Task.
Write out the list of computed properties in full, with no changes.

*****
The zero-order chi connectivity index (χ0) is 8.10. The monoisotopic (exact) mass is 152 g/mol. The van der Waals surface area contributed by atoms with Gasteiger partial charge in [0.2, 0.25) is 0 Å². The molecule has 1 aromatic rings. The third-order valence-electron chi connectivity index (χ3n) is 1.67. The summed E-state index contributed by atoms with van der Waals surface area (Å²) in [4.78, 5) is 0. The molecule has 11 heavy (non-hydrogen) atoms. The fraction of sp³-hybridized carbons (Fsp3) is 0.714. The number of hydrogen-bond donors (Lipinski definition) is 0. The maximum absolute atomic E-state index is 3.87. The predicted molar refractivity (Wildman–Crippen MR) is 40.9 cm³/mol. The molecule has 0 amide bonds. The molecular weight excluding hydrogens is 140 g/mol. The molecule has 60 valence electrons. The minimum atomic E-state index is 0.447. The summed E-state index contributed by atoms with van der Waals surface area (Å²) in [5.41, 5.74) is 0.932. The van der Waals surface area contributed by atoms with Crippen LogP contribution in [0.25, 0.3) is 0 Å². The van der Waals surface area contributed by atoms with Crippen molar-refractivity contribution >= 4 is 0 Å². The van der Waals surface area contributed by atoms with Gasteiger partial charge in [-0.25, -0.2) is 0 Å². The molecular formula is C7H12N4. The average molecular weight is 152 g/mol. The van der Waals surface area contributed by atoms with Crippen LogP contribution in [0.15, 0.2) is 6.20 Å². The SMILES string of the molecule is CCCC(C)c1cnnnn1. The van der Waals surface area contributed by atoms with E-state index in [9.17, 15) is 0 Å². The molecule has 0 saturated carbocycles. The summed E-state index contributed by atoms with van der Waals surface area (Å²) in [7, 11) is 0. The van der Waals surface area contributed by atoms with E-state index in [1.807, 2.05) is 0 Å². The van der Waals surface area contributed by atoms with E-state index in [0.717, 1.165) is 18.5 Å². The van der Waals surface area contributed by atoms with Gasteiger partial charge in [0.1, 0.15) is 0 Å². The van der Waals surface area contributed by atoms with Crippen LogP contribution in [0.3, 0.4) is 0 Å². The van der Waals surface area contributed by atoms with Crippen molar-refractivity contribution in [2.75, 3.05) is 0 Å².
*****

The zero-order chi connectivity index (χ0) is 8.10. The monoisotopic (exact) mass is 152 g/mol. The van der Waals surface area contributed by atoms with Gasteiger partial charge in [0.2, 0.25) is 0 Å². The molecule has 1 aromatic rings. The third-order valence-electron chi connectivity index (χ3n) is 1.67. The summed E-state index contributed by atoms with van der Waals surface area (Å²) in [4.78, 5) is 0. The molecule has 11 heavy (non-hydrogen) atoms. The fraction of sp³-hybridized carbons (Fsp3) is 0.714. The number of hydrogen-bond donors (Lipinski definition) is 0. The maximum absolute atomic E-state index is 3.87. The predicted molar refractivity (Wildman–Crippen MR) is 40.9 cm³/mol. The molecule has 0 amide bonds. The molecular weight excluding hydrogens is 140 g/mol. The molecule has 60 valence electrons. The minimum atomic E-state index is 0.447. The summed E-state index contributed by atoms with van der Waals surface area (Å²) in [5.41, 5.74) is 0.932. The van der Waals surface area contributed by atoms with Crippen LogP contribution in [0.25, 0.3) is 0 Å². The van der Waals surface area contributed by atoms with Crippen molar-refractivity contribution >= 4 is 0 Å². The van der Waals surface area contributed by atoms with Gasteiger partial charge in [-0.25, -0.2) is 0 Å². The molecular formula is C7H12N4. The average molecular weight is 152 g/mol. The van der Waals surface area contributed by atoms with Crippen LogP contribution in [0.15, 0.2) is 6.20 Å². The SMILES string of the molecule is CCCC(C)c1cnnnn1. The van der Waals surface area contributed by atoms with E-state index in [9.17, 15) is 0 Å². The molecule has 0 saturated carbocycles. The summed E-state index contributed by atoms with van der Waals surface area (Å²) in [7, 11) is 0. The van der Waals surface area contributed by atoms with E-state index in [1.807, 2.05) is 0 Å². The van der Waals surface area contributed by atoms with E-state index in [0.717, 1.165) is 18.5 Å². The van der Waals surface area contributed by atoms with Gasteiger partial charge in [0.1, 0.15) is 0 Å². The van der Waals surface area contributed by atoms with Crippen LogP contribution in [0.3, 0.4) is 0 Å². The van der Waals surface area contributed by atoms with Crippen molar-refractivity contribution in [2.75, 3.05) is 0 Å².